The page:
Tipton celebrates Constitution at visit to Kemper
Congressman says his small-scale hydropower bill avoiding D.C. gridlock
“When did you become famous?” a little girl inquired.
“Have you ever met the president?” asked a young boy.
These were just two questions solicited earlier this week by Kemper Elementary fifth-graders to U.S. Rep. Scott Tipton as he visited his alma mater as part of Constitution Week. Tipton, a Cortez Republican, was honest and direct as he fielded scores of youthful questions for nearly a half-hour.
“We the people, those are the most powerful words ever written,” he told students as they prepared to celebrate Liberty Day on Tuesday, Sept. 17.
Ratified on Sept. 17, 1787, the U.S. Constitution turned 226-years-old this week. While students passed around his congressional pin to examine it up close, Tipton said the document penned on hemp paper not only helps preserve the world’s oldest democracy, but it also serves as a blueprint for self-governing individuals.
Midway through his first term as congressman, the Tipton was less loquacious to an inquiry about how to end gridlock in Washington, D.C. He pointed to a bill he sponsored that streamlines the process for authorizing small hydropower plants that passed both houses of Congress and was signed into law by President Barack Obama last month.
“The bill had massive bipartisan support on the floor,” he said. “There is opportunity for us to work together.”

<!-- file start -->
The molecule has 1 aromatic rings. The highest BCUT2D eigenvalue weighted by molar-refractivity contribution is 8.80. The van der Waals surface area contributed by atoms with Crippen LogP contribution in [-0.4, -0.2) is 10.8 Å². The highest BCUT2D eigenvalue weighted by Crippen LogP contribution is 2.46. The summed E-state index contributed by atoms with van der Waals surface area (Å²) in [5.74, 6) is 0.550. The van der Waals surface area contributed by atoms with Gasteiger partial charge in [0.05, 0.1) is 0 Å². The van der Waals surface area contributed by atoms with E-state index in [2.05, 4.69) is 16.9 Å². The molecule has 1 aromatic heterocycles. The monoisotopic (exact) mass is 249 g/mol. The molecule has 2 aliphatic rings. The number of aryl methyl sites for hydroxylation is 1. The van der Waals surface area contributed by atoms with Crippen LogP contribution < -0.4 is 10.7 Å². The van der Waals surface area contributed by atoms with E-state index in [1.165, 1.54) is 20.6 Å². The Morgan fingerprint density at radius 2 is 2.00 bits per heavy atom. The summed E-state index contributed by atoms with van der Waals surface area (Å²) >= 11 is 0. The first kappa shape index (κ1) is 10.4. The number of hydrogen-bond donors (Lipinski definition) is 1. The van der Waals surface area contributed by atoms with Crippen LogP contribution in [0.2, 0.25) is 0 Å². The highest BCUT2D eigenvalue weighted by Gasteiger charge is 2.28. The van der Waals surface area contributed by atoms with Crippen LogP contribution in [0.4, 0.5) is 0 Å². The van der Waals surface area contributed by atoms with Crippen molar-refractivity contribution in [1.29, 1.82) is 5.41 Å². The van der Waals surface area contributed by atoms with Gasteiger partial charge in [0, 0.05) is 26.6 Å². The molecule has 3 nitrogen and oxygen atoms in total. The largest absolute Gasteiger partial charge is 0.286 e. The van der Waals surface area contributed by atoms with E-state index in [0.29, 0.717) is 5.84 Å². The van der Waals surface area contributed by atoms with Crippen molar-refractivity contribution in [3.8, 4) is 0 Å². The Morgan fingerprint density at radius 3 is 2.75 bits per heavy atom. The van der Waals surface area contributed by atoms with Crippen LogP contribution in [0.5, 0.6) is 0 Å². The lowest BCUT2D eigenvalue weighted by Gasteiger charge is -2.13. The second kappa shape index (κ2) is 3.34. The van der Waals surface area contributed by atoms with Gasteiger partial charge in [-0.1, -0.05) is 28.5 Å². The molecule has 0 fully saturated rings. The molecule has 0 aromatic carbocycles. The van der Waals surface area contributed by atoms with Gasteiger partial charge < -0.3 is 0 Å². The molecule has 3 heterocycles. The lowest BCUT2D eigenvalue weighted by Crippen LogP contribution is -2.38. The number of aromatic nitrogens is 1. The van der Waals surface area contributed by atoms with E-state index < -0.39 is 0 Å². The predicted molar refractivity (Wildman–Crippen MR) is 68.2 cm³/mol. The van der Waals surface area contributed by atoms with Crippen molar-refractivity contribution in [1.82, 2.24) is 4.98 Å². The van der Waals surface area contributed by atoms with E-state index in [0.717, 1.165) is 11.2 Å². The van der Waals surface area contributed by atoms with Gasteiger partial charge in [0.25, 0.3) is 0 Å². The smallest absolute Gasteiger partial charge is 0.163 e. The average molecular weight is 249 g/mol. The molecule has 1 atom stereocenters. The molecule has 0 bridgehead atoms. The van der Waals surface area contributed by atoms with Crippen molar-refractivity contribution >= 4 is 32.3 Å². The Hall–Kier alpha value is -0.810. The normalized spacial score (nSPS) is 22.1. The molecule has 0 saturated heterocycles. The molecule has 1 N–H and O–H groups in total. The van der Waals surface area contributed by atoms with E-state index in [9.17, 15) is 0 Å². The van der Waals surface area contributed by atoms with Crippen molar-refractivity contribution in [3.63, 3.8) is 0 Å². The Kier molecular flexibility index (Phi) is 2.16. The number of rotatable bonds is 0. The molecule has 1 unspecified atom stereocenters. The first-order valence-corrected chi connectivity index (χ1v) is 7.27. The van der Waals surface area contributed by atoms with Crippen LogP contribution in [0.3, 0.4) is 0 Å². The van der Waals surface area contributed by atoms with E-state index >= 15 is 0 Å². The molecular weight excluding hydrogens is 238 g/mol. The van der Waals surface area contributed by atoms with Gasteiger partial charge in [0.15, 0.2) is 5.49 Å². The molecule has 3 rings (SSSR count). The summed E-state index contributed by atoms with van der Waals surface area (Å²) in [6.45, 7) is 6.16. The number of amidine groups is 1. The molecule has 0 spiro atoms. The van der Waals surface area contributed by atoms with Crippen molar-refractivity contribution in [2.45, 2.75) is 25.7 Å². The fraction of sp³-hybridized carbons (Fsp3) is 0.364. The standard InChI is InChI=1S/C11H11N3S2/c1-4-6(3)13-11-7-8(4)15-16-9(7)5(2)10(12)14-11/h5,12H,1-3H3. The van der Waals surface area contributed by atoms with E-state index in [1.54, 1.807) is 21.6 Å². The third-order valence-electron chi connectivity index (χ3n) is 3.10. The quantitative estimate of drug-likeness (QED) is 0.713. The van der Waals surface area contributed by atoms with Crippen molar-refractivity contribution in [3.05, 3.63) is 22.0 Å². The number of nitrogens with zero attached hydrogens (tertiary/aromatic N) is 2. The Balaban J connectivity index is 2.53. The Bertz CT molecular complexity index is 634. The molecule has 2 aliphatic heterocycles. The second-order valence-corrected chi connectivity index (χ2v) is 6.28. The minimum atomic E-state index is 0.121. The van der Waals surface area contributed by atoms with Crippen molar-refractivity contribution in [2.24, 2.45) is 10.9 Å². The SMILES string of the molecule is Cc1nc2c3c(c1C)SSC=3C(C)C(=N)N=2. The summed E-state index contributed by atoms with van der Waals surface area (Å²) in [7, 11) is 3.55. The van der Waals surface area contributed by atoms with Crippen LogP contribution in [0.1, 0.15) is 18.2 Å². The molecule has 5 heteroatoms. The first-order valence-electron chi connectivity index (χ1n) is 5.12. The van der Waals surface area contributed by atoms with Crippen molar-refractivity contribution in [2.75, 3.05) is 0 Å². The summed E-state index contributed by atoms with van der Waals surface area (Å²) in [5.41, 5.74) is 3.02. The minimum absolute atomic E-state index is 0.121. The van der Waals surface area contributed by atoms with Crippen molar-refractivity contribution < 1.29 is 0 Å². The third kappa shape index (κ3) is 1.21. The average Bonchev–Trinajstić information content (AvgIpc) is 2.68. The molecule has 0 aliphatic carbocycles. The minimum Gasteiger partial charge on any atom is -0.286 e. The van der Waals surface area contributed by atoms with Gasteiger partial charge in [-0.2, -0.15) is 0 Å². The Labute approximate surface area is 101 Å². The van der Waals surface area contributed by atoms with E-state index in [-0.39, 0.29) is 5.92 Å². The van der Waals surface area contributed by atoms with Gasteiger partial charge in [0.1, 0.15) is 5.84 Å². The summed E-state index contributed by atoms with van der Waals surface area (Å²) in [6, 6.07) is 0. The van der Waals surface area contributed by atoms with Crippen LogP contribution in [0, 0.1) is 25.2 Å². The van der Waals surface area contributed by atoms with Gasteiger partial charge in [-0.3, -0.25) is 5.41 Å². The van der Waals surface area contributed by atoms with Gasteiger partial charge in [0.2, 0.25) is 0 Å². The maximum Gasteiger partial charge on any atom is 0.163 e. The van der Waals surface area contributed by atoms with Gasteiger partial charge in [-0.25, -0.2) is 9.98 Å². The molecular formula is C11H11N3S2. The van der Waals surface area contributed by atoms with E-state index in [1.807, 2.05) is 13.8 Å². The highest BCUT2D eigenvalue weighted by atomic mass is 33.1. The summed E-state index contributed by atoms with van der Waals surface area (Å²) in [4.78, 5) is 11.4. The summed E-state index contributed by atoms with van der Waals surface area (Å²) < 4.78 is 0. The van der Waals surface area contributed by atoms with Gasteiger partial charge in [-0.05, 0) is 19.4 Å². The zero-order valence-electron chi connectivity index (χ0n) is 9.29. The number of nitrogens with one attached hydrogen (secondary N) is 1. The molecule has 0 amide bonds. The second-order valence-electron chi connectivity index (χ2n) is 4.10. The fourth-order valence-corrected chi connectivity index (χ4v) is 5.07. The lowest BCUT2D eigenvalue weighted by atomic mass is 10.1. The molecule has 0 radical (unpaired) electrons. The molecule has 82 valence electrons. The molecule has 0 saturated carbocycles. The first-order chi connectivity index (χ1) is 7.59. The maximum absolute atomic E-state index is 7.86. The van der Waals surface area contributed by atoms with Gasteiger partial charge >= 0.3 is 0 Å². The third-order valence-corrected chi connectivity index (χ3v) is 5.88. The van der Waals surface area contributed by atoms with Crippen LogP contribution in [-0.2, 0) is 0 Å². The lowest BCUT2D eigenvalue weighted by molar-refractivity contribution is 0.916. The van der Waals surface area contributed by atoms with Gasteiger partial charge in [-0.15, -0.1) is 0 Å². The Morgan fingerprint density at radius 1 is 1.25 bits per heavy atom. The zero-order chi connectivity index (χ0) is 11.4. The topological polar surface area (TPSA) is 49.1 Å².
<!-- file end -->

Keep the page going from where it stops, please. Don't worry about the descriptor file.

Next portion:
When questioned again how Americans can trust Congress to solve larger issues – such as the looming debt ceiling that’s been kicked down the road repeatedly while 80 of his Republican colleagues have recently vowed to allow the country to go bankrupt if the Affordable Care Act is not defunded – Tipton immediately pointed a finger at President Barack Obama.
“The president has said there would be no negotiations on Obamacare,” he replied. “He wants 100 percent of what he wants.”
The U.S. Supreme Court upheld the Affordable Care Act last year. Since then, the GOP majority in the House of Representatives has voted more than 40 times to undermine the law, despite legislation would have no chance of passing the Democrat-controlled Senate.
To end gridlock, Tipton said sit-down talks needed to occur across political aisles in order for greater understanding and subsequent better government for the people.
Recent polls show fewer than 1-in-5 Americans have a favorable opinion of Congress, while fewer than 50 percent approve of the president’s performance.
The first in his family to graduate college, Tipton closed his remarks to students by encouraging them to graduate high school and then college in order to achieve success.
“Do not stop,” he said. “You have to be committed to get an education. You have to stay focused on your effort in order to succeed on a global scale.”
Before any Cortez fifth-graders could do a better job on Capital Hill, we the people must wait a dozen years or so. The law requires representatives must be 25-years-old and senators must be at least 30.
In other educational news, more than 1,000 area high school students descended on the Southwest Colorado Community College campus west of Cortez earlier this week for a career fair. Sitting on a college readiness panel, SWCC advisor Jennifer Stark told students the hard work and dedication required to obtain an education was worth the effort.
“Opening doors for yourself is not easy,” she said. “The door is there, but you have to shove your shoulder into it to force it open.”
Students attending the 2013 Montelores Career Fair were able to gain insight from real-world professionals in business, health, legal, human services, hospitality, fine arts, information technology and agriculture sectors, just to name a few.